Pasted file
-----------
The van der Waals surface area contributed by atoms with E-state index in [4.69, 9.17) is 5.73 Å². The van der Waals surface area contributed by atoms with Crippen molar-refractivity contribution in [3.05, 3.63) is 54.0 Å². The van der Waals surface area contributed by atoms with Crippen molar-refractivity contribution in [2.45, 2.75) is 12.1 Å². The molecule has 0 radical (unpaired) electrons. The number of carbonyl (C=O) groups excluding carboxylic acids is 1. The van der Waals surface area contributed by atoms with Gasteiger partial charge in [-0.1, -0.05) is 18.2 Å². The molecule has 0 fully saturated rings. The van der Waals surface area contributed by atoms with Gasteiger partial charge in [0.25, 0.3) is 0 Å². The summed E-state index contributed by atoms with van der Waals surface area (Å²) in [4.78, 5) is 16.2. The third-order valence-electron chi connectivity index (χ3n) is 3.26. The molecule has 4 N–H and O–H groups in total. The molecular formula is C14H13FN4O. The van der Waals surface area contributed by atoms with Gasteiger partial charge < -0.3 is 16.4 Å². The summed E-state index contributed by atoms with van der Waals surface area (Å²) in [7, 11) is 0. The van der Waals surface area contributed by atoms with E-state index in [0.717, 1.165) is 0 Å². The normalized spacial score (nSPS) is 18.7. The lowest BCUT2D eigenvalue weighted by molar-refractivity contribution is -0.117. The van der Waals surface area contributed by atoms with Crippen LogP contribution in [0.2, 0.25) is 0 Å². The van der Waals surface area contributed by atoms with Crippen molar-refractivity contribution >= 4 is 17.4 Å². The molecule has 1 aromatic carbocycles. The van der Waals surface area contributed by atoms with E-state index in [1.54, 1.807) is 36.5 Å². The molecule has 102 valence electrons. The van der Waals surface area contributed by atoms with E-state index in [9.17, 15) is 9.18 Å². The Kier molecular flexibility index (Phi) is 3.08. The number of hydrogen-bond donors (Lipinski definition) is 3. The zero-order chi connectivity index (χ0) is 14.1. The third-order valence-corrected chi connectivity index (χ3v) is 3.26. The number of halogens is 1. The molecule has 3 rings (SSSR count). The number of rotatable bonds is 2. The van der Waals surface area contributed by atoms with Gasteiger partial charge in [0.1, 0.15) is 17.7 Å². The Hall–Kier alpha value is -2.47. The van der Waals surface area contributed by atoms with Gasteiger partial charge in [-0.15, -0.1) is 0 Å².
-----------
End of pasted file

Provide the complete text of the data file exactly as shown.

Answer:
The van der Waals surface area contributed by atoms with E-state index in [4.69, 9.17) is 5.73 Å². The van der Waals surface area contributed by atoms with Crippen molar-refractivity contribution in [3.05, 3.63) is 54.0 Å². The van der Waals surface area contributed by atoms with Crippen molar-refractivity contribution in [2.45, 2.75) is 12.1 Å². The molecule has 0 radical (unpaired) electrons. The number of carbonyl (C=O) groups excluding carboxylic acids is 1. The van der Waals surface area contributed by atoms with Gasteiger partial charge in [-0.1, -0.05) is 18.2 Å². The molecule has 0 fully saturated rings. The van der Waals surface area contributed by atoms with Gasteiger partial charge in [0.25, 0.3) is 0 Å². The summed E-state index contributed by atoms with van der Waals surface area (Å²) in [4.78, 5) is 16.2. The third-order valence-electron chi connectivity index (χ3n) is 3.26. The molecule has 4 N–H and O–H groups in total. The molecular formula is C14H13FN4O. The van der Waals surface area contributed by atoms with Gasteiger partial charge < -0.3 is 16.4 Å². The summed E-state index contributed by atoms with van der Waals surface area (Å²) in [7, 11) is 0. The van der Waals surface area contributed by atoms with E-state index in [0.717, 1.165) is 0 Å². The normalized spacial score (nSPS) is 18.7. The lowest BCUT2D eigenvalue weighted by molar-refractivity contribution is -0.117. The van der Waals surface area contributed by atoms with Crippen LogP contribution in [0.2, 0.25) is 0 Å². The van der Waals surface area contributed by atoms with Crippen molar-refractivity contribution >= 4 is 17.4 Å². The molecule has 1 aromatic carbocycles. The van der Waals surface area contributed by atoms with E-state index in [1.54, 1.807) is 36.5 Å². The molecule has 102 valence electrons. The van der Waals surface area contributed by atoms with E-state index in [9.17, 15) is 9.18 Å². The Kier molecular flexibility index (Phi) is 3.08. The number of hydrogen-bond donors (Lipinski definition) is 3. The zero-order chi connectivity index (χ0) is 14.1. The third-order valence-corrected chi connectivity index (χ3v) is 3.26. The number of halogens is 1. The molecule has 3 rings (SSSR count). The number of rotatable bonds is 2. The van der Waals surface area contributed by atoms with Gasteiger partial charge in [0.1, 0.15) is 17.7 Å². The Hall–Kier alpha value is -2.47. The van der Waals surface area contributed by atoms with Gasteiger partial charge in [-0.15, -0.1) is 0 Å².